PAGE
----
Hi - just found this amazing wesite. i normally never talk about this issue. i found out 2 years ago that i was pos. my CD4 has hovered arround 45 - 60 since then; my viral loads in undectable now. There are days when i take my pills at 9am and the it sometimes 2am when i take my eveining dose? is this likley to lead to resistance. in addition i have had 3 periods where i missed my pills for 2 sessions in a row due to a lack of availability here in asia. Is it now likely that i have become or am becoming resistant...very scared....are there any physical signs and what should i do?
The boosted PIs like lopinavir/r (Kaletra) are considered to be 'forgiving' because of data that shows that excellent treatment outcomes can occur with less than perfect medication adherence. In one study, there was little difference in outcomes between patients on lopinavir/r and other boosted PIs who took 75% of their doses and patients who took 95% of their doses, and the majority of participants were well controlled. However, I would NOT advise a person living with HIV on a boosted PI to be lax in their medication taking because of these data; on the contrary, since these are highly potent regimens, ALL patients should be able to achieve full viral suppression, and the most treatment failures are associated with poor adherence.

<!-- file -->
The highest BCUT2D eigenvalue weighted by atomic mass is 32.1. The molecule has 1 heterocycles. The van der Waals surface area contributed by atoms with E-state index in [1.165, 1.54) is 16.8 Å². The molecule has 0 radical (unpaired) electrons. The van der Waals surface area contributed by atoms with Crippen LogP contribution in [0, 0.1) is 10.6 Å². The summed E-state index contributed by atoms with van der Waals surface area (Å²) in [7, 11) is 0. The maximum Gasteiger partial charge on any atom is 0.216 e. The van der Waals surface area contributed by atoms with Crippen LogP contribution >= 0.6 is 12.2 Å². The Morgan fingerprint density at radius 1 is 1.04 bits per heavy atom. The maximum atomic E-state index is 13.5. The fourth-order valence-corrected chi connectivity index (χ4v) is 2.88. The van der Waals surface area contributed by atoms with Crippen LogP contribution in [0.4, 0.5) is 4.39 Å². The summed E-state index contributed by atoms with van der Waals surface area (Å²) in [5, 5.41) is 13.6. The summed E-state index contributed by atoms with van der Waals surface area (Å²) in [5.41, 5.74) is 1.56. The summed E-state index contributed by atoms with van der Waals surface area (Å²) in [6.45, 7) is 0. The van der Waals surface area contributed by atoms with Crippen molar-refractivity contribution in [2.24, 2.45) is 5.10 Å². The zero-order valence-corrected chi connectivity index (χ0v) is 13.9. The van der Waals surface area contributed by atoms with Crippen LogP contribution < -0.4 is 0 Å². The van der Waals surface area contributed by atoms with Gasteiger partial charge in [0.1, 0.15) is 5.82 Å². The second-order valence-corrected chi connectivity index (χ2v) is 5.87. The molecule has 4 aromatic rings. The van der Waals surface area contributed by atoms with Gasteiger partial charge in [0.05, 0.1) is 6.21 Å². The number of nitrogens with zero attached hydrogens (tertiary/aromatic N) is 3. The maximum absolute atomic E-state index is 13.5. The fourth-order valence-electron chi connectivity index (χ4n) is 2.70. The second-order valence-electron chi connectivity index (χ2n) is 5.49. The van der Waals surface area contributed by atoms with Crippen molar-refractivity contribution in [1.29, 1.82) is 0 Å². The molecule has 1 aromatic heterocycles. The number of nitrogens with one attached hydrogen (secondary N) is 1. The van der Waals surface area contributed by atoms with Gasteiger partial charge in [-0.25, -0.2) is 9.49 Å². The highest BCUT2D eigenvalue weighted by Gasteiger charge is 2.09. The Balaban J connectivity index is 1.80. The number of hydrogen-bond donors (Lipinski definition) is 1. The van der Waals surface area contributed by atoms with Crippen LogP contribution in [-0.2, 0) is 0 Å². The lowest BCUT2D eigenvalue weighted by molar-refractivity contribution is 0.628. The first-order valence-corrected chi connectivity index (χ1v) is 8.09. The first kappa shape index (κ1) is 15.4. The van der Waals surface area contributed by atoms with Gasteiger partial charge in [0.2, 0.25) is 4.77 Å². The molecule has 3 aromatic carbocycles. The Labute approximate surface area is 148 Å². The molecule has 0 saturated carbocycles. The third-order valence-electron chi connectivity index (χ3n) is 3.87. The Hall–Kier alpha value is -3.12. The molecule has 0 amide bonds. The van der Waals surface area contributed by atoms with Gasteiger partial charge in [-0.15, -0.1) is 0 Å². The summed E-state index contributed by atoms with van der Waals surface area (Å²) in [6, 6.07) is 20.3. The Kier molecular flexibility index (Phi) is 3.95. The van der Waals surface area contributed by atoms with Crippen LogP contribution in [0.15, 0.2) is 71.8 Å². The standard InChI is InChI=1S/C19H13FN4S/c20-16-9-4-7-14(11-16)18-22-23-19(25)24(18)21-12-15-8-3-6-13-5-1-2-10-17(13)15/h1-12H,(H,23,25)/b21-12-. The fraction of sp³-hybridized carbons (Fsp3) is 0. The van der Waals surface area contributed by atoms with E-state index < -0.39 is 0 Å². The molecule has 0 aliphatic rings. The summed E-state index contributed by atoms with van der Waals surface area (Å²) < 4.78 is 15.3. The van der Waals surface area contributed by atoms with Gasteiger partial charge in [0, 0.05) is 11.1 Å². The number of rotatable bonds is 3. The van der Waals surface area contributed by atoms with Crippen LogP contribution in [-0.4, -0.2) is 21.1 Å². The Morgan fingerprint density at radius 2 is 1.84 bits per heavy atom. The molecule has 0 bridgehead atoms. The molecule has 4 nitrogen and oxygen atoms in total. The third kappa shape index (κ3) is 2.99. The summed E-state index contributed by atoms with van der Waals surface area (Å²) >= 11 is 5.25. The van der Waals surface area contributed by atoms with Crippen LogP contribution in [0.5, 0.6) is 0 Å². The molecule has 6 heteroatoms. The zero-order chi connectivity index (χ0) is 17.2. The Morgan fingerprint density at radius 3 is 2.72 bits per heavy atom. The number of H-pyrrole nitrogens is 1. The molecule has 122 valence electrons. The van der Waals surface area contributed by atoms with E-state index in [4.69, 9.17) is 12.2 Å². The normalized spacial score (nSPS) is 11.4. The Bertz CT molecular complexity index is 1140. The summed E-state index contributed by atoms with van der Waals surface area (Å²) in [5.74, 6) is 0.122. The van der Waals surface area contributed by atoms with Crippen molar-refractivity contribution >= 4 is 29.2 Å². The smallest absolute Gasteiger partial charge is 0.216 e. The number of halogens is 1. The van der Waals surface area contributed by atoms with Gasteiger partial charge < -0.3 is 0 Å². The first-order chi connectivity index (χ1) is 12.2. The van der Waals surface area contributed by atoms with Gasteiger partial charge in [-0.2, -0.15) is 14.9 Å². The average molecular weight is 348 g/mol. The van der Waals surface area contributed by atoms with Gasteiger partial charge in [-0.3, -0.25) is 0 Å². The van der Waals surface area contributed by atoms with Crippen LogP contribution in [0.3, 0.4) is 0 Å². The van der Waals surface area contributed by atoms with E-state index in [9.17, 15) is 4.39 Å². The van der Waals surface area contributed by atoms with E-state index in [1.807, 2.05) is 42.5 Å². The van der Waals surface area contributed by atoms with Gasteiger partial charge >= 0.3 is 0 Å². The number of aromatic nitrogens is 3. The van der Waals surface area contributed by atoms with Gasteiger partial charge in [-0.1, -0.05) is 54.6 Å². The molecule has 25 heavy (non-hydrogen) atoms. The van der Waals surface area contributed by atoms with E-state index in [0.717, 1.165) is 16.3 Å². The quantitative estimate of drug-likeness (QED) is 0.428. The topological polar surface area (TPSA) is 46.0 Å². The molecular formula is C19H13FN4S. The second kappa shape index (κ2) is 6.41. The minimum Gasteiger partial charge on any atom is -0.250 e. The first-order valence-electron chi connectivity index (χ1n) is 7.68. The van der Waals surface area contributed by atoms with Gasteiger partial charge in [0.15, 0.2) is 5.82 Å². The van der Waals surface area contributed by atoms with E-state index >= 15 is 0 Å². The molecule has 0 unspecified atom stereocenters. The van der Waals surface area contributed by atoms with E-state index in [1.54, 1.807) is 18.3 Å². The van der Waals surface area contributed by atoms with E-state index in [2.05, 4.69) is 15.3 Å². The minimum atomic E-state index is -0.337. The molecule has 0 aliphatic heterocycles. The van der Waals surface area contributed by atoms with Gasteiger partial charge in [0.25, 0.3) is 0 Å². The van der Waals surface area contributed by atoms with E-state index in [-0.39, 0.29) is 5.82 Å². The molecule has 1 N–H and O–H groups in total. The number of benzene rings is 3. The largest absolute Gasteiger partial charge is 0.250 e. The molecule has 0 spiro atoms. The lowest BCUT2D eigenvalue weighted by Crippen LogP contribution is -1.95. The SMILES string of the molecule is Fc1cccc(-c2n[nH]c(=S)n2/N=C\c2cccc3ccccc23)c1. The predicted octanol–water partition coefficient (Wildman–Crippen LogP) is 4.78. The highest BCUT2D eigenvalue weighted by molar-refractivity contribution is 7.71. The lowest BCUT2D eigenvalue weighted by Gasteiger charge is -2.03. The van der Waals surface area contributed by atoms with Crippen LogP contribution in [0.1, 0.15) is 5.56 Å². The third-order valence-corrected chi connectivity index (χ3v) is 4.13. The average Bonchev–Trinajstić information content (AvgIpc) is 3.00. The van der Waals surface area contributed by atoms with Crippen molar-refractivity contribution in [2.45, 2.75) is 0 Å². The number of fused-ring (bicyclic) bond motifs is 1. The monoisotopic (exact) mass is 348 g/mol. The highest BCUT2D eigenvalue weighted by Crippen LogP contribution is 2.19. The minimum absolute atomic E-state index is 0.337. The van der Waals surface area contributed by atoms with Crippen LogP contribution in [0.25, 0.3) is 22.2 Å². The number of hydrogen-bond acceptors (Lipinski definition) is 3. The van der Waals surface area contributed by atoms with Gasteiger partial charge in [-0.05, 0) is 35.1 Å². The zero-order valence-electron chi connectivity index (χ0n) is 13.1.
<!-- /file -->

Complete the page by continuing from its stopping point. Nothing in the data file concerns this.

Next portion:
Which brings me to your question: If you are below detection, and your are regularly taking both daily doses of LPV/r and combivir, although on occassion the interval between the doses is as long as 15 hours instead of the recommended 12 hours, you are probably OK.
Still, I would suggest that this is a bad idea that does increase the low risk of drug resistance, so why not find a way to actually take the drugs every 12 hours as prescribed? Even though the risk of resistance is low in this setting, it is still real....so why not find a way to change the behavior?
Each interruption of ART (antiretroviral therapy) does increase the risk of resistance. This is more true for the NNRTI class of drugs like nevirapine and efavirenz, for which discontinuation is more difficult, because of the long half life of the NNRTIs in the blood. The boosted PIs have a shorter half life that is closer to the NRTIs (like combivir). (This is not true for atazanavir (Reyataz), which has a longer half life.) Hence, it is simple to stop a regimen with combivir and kaletra: you can simply stop all drugs at the same time, and, when the supply is again availabale, you can resume full doses of both drugs.
There are no signs and symptoms of treatment resistance. You can best detect it with a viral load test and CD4 cell count, and then your doctor can test specifically for resistance if the viral load is consistently elevated above 500-1000 copies/ml.
I advise you to talk to your doctor about your concerns and this response.